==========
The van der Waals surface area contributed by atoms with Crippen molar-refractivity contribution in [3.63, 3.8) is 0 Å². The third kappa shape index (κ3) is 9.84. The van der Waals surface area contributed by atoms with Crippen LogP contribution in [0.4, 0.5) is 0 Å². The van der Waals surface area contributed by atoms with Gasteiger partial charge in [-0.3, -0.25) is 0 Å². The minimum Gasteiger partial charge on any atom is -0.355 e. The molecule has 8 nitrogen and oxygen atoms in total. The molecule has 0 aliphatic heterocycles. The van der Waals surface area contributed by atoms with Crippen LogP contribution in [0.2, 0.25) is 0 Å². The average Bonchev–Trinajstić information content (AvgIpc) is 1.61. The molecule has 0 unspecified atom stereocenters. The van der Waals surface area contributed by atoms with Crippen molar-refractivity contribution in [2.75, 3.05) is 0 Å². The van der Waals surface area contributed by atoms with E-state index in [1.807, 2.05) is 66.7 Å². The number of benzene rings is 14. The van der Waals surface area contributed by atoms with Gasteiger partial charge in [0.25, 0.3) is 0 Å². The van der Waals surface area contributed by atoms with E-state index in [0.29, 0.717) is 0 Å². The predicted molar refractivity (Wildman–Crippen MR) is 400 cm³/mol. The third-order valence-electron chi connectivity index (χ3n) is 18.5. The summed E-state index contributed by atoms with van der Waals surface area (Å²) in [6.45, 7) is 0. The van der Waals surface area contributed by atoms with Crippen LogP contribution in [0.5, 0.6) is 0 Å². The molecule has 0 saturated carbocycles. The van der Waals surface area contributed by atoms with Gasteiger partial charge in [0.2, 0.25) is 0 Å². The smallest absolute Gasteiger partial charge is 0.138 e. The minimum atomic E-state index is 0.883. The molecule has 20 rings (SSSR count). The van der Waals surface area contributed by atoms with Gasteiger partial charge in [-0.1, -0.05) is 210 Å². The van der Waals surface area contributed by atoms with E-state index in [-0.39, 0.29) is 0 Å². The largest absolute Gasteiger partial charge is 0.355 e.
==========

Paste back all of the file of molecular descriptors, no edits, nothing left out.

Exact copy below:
The van der Waals surface area contributed by atoms with Crippen molar-refractivity contribution in [3.63, 3.8) is 0 Å². The third kappa shape index (κ3) is 9.84. The van der Waals surface area contributed by atoms with Crippen LogP contribution in [0.4, 0.5) is 0 Å². The van der Waals surface area contributed by atoms with Gasteiger partial charge in [-0.3, -0.25) is 0 Å². The minimum Gasteiger partial charge on any atom is -0.355 e. The molecule has 8 nitrogen and oxygen atoms in total. The molecule has 0 aliphatic heterocycles. The van der Waals surface area contributed by atoms with Crippen LogP contribution in [0.2, 0.25) is 0 Å². The average Bonchev–Trinajstić information content (AvgIpc) is 1.61. The molecule has 0 unspecified atom stereocenters. The van der Waals surface area contributed by atoms with Crippen molar-refractivity contribution in [2.75, 3.05) is 0 Å². The van der Waals surface area contributed by atoms with E-state index in [1.807, 2.05) is 66.7 Å². The number of benzene rings is 14. The van der Waals surface area contributed by atoms with Gasteiger partial charge in [0.25, 0.3) is 0 Å². The van der Waals surface area contributed by atoms with E-state index in [0.29, 0.717) is 0 Å². The predicted molar refractivity (Wildman–Crippen MR) is 400 cm³/mol. The third-order valence-electron chi connectivity index (χ3n) is 18.5. The summed E-state index contributed by atoms with van der Waals surface area (Å²) in [6.45, 7) is 0. The van der Waals surface area contributed by atoms with Crippen LogP contribution in [0.5, 0.6) is 0 Å². The molecule has 0 saturated carbocycles. The van der Waals surface area contributed by atoms with Gasteiger partial charge in [0.2, 0.25) is 0 Å². The smallest absolute Gasteiger partial charge is 0.138 e. The minimum atomic E-state index is 0.883. The molecule has 20 rings (SSSR count). The van der Waals surface area contributed by atoms with Gasteiger partial charge in [-0.1, -0.05) is 210 Å². The van der Waals surface area contributed by atoms with E-state index in [-0.39, 0.29) is 0 Å². The largest absolute Gasteiger partial charge is 0.355 e.